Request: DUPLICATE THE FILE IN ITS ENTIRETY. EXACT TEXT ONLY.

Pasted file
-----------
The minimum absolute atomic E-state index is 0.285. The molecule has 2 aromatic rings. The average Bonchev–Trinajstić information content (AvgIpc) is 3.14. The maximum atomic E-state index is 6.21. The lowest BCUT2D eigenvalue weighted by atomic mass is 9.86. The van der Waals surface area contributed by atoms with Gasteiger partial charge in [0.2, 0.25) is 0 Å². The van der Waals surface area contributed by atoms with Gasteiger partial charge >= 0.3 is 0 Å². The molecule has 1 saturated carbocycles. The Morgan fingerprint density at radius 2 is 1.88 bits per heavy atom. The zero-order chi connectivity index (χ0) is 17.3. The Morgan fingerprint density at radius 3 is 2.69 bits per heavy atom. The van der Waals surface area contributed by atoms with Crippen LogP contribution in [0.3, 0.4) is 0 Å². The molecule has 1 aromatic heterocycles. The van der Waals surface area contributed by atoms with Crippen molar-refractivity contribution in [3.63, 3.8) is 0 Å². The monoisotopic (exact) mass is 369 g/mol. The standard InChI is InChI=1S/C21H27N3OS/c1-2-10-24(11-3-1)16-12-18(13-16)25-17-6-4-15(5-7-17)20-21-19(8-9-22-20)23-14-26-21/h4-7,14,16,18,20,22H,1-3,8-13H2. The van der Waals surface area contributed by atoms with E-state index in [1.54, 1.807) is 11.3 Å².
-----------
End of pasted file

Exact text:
The minimum absolute atomic E-state index is 0.285. The molecule has 2 aromatic rings. The average Bonchev–Trinajstić information content (AvgIpc) is 3.14. The maximum atomic E-state index is 6.21. The lowest BCUT2D eigenvalue weighted by atomic mass is 9.86. The van der Waals surface area contributed by atoms with Gasteiger partial charge in [0.2, 0.25) is 0 Å². The van der Waals surface area contributed by atoms with Gasteiger partial charge >= 0.3 is 0 Å². The molecule has 1 saturated carbocycles. The Morgan fingerprint density at radius 2 is 1.88 bits per heavy atom. The zero-order chi connectivity index (χ0) is 17.3. The Morgan fingerprint density at radius 3 is 2.69 bits per heavy atom. The van der Waals surface area contributed by atoms with Crippen LogP contribution in [0.3, 0.4) is 0 Å². The molecule has 1 aromatic heterocycles. The van der Waals surface area contributed by atoms with Crippen molar-refractivity contribution in [3.63, 3.8) is 0 Å². The monoisotopic (exact) mass is 369 g/mol. The standard InChI is InChI=1S/C21H27N3OS/c1-2-10-24(11-3-1)16-12-18(13-16)25-17-6-4-15(5-7-17)20-21-19(8-9-22-20)23-14-26-21/h4-7,14,16,18,20,22H,1-3,8-13H2. The van der Waals surface area contributed by atoms with E-state index in [1.54, 1.807) is 11.3 Å².